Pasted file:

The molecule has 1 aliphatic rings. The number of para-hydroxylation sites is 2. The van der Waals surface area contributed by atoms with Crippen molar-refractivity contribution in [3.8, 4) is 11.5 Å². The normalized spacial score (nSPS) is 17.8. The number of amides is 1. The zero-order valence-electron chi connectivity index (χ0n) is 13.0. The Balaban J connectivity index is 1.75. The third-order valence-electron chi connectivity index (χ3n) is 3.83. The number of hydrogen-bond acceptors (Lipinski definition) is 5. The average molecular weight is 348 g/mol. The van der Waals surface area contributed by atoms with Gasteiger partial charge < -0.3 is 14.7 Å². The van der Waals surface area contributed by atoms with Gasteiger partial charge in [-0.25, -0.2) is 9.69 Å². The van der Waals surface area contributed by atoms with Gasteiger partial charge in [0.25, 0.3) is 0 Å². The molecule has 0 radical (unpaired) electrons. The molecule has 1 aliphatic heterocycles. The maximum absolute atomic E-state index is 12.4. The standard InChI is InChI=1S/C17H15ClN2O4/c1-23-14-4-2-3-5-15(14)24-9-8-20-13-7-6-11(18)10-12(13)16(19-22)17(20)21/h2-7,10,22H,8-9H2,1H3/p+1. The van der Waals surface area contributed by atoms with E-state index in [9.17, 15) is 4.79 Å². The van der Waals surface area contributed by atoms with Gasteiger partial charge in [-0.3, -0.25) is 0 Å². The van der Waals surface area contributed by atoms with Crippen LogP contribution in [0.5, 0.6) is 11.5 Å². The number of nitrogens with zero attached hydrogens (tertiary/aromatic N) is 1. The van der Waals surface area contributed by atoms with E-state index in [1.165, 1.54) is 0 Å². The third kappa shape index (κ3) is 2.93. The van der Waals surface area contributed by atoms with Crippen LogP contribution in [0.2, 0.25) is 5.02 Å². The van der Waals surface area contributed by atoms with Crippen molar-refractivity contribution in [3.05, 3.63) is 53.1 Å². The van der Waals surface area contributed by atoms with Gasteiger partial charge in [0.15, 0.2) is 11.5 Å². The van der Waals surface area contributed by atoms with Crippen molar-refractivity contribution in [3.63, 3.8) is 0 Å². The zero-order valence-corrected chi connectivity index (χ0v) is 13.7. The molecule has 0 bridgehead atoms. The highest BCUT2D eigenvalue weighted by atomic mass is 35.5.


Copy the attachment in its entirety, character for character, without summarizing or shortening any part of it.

The molecule has 1 aliphatic rings. The number of para-hydroxylation sites is 2. The van der Waals surface area contributed by atoms with Crippen molar-refractivity contribution in [3.8, 4) is 11.5 Å². The normalized spacial score (nSPS) is 17.8. The number of amides is 1. The zero-order valence-electron chi connectivity index (χ0n) is 13.0. The Balaban J connectivity index is 1.75. The third-order valence-electron chi connectivity index (χ3n) is 3.83. The number of hydrogen-bond acceptors (Lipinski definition) is 5. The average molecular weight is 348 g/mol. The van der Waals surface area contributed by atoms with Gasteiger partial charge < -0.3 is 14.7 Å². The van der Waals surface area contributed by atoms with Gasteiger partial charge in [-0.25, -0.2) is 9.69 Å². The van der Waals surface area contributed by atoms with Gasteiger partial charge in [0.25, 0.3) is 0 Å². The molecule has 0 radical (unpaired) electrons. The molecule has 1 aliphatic heterocycles. The maximum absolute atomic E-state index is 12.4. The standard InChI is InChI=1S/C17H15ClN2O4/c1-23-14-4-2-3-5-15(14)24-9-8-20-13-7-6-11(18)10-12(13)16(19-22)17(20)21/h2-7,10,22H,8-9H2,1H3/p+1. The van der Waals surface area contributed by atoms with E-state index in [9.17, 15) is 4.79 Å². The van der Waals surface area contributed by atoms with Gasteiger partial charge in [-0.3, -0.25) is 0 Å². The van der Waals surface area contributed by atoms with Crippen LogP contribution in [0.5, 0.6) is 11.5 Å². The number of nitrogens with zero attached hydrogens (tertiary/aromatic N) is 1. The van der Waals surface area contributed by atoms with E-state index in [1.165, 1.54) is 0 Å². The third kappa shape index (κ3) is 2.93. The van der Waals surface area contributed by atoms with Crippen LogP contribution in [0.2, 0.25) is 5.02 Å². The van der Waals surface area contributed by atoms with Crippen molar-refractivity contribution in [3.05, 3.63) is 53.1 Å². The van der Waals surface area contributed by atoms with Gasteiger partial charge in [0.15, 0.2) is 11.5 Å². The van der Waals surface area contributed by atoms with Crippen molar-refractivity contribution in [3.63, 3.8) is 0 Å². The zero-order valence-corrected chi connectivity index (χ0v) is 13.7. The molecule has 0 bridgehead atoms. The highest BCUT2D eigenvalue weighted by atomic mass is 35.5.